Skadarlija - The Old Bohemian Quarter of Belgrade


Skadarlija - The Old Bohemian Quarter of Belgrade

Published: October 16, 2010 | Source: |  Share / Bookmark

The old bohemian quarter of Belgrade dates back to late 19th and early 20th century. It was back then when its kafane (taverns and restaurants) were a meeting place for many of the greatest figures of the cultural scene of the period. It is often compared with the Montmartre in Paris, both for its appearance and the cheerful, vigorous artists' atmosphere.

This neighbourhood was made popular and attractive because it was in the immediate vicinity of the National Theatre and former operetta, as well as musical halls housed in today's Balkan Cinema. By tearing down the café Dardaneli in 1901, which was on the site of today’s National Museum, artists, writers, poets and ordinary visitors moved to the small cafe-restaurants of Skadarlija, bringing along the bohemian lifestyle and spirit.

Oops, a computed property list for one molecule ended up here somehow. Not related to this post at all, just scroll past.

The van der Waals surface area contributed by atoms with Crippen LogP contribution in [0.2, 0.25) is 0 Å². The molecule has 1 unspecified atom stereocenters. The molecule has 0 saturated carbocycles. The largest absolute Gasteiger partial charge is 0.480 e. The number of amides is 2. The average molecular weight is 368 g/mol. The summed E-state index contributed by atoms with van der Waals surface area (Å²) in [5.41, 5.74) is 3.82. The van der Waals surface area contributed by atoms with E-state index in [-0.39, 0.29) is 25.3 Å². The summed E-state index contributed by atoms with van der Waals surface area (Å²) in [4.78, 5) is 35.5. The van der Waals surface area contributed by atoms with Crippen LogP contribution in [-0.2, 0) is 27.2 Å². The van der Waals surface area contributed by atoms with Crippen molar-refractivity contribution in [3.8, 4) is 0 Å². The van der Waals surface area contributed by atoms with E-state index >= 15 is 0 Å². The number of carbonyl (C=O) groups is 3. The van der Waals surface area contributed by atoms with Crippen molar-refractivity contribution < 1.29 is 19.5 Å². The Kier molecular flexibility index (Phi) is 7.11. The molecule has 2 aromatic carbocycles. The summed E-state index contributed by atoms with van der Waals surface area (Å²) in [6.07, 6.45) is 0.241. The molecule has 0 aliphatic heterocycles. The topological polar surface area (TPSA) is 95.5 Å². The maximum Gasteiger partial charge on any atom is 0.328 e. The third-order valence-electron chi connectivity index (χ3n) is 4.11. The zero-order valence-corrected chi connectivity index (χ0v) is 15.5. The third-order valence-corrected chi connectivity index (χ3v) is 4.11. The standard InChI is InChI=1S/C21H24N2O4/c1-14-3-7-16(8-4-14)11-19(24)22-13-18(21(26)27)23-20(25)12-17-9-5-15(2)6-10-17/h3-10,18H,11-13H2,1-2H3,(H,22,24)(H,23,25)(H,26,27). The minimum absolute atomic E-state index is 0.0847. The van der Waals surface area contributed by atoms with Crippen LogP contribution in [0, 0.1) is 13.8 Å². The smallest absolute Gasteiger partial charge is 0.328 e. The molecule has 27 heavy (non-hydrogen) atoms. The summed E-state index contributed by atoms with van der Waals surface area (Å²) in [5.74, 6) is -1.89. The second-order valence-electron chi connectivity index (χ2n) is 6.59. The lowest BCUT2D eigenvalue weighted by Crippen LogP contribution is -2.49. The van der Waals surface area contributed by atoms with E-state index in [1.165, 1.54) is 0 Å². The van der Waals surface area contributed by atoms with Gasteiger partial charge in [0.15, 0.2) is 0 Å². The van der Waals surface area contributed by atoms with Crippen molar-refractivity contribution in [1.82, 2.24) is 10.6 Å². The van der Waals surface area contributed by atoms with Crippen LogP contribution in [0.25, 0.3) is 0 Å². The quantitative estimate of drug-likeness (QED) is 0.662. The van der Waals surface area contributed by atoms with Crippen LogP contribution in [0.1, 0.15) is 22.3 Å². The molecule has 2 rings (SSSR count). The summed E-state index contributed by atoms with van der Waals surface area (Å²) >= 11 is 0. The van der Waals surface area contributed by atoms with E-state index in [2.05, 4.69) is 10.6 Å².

Skadarlija and the surrounding streets were home to 14 cafe-restaurants at the end of 19th century, a fact advertised in the Guide through Belgrade in 1909, when the population of the Serbian capital was just 90,000. Because of evening entertainment, loud music and occasional fights, the residents of the surrounding streets often criticised it to the police.

Skadarlija recently offered its hospitality to world famous people who enjoyed the summer scent of the linden tree in bloom, freshly watered cobblestones, selected dishes of Serbian cuisine and the greatest specialty of Serbia: the atmosphere. The significant cafe-restaurants of modern Skadarlija, such as Tri šešira, Dva jelena, Dva bela goluba, Velika Skadarlija, Zlatni bokal, Ima dana and Šešir moj, are worthy successors of the former Skadarlija.

Map & Location

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Skadarska Street - Skadarlija